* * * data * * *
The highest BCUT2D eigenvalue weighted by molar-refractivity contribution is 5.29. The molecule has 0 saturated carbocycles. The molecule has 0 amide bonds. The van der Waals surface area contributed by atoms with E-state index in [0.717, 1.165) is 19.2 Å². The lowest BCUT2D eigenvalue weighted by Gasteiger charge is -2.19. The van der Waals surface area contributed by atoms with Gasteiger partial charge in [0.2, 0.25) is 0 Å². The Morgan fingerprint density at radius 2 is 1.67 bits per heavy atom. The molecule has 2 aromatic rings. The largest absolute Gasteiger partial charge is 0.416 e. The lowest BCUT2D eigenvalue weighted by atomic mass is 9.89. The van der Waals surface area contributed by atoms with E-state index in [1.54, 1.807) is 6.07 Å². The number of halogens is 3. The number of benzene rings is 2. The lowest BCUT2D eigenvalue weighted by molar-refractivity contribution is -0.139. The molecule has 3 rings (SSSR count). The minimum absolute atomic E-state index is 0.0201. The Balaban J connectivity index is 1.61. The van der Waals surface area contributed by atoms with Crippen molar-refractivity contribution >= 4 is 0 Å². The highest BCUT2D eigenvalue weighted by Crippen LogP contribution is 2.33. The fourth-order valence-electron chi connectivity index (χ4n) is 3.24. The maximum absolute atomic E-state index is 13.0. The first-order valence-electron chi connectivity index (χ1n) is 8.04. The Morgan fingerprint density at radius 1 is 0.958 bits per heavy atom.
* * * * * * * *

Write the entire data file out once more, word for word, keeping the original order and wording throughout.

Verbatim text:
The highest BCUT2D eigenvalue weighted by molar-refractivity contribution is 5.29. The molecule has 0 saturated carbocycles. The molecule has 0 amide bonds. The van der Waals surface area contributed by atoms with E-state index in [0.717, 1.165) is 19.2 Å². The lowest BCUT2D eigenvalue weighted by Gasteiger charge is -2.19. The van der Waals surface area contributed by atoms with Gasteiger partial charge in [0.2, 0.25) is 0 Å². The Morgan fingerprint density at radius 2 is 1.67 bits per heavy atom. The molecule has 2 aromatic rings. The largest absolute Gasteiger partial charge is 0.416 e. The lowest BCUT2D eigenvalue weighted by atomic mass is 9.89. The van der Waals surface area contributed by atoms with E-state index in [1.54, 1.807) is 6.07 Å². The number of halogens is 3. The number of benzene rings is 2. The lowest BCUT2D eigenvalue weighted by molar-refractivity contribution is -0.139. The molecule has 3 rings (SSSR count). The minimum absolute atomic E-state index is 0.0201. The Balaban J connectivity index is 1.61. The van der Waals surface area contributed by atoms with Crippen molar-refractivity contribution >= 4 is 0 Å². The highest BCUT2D eigenvalue weighted by Crippen LogP contribution is 2.33. The fourth-order valence-electron chi connectivity index (χ4n) is 3.24. The maximum absolute atomic E-state index is 13.0. The first-order valence-electron chi connectivity index (χ1n) is 8.04. The Morgan fingerprint density at radius 1 is 0.958 bits per heavy atom.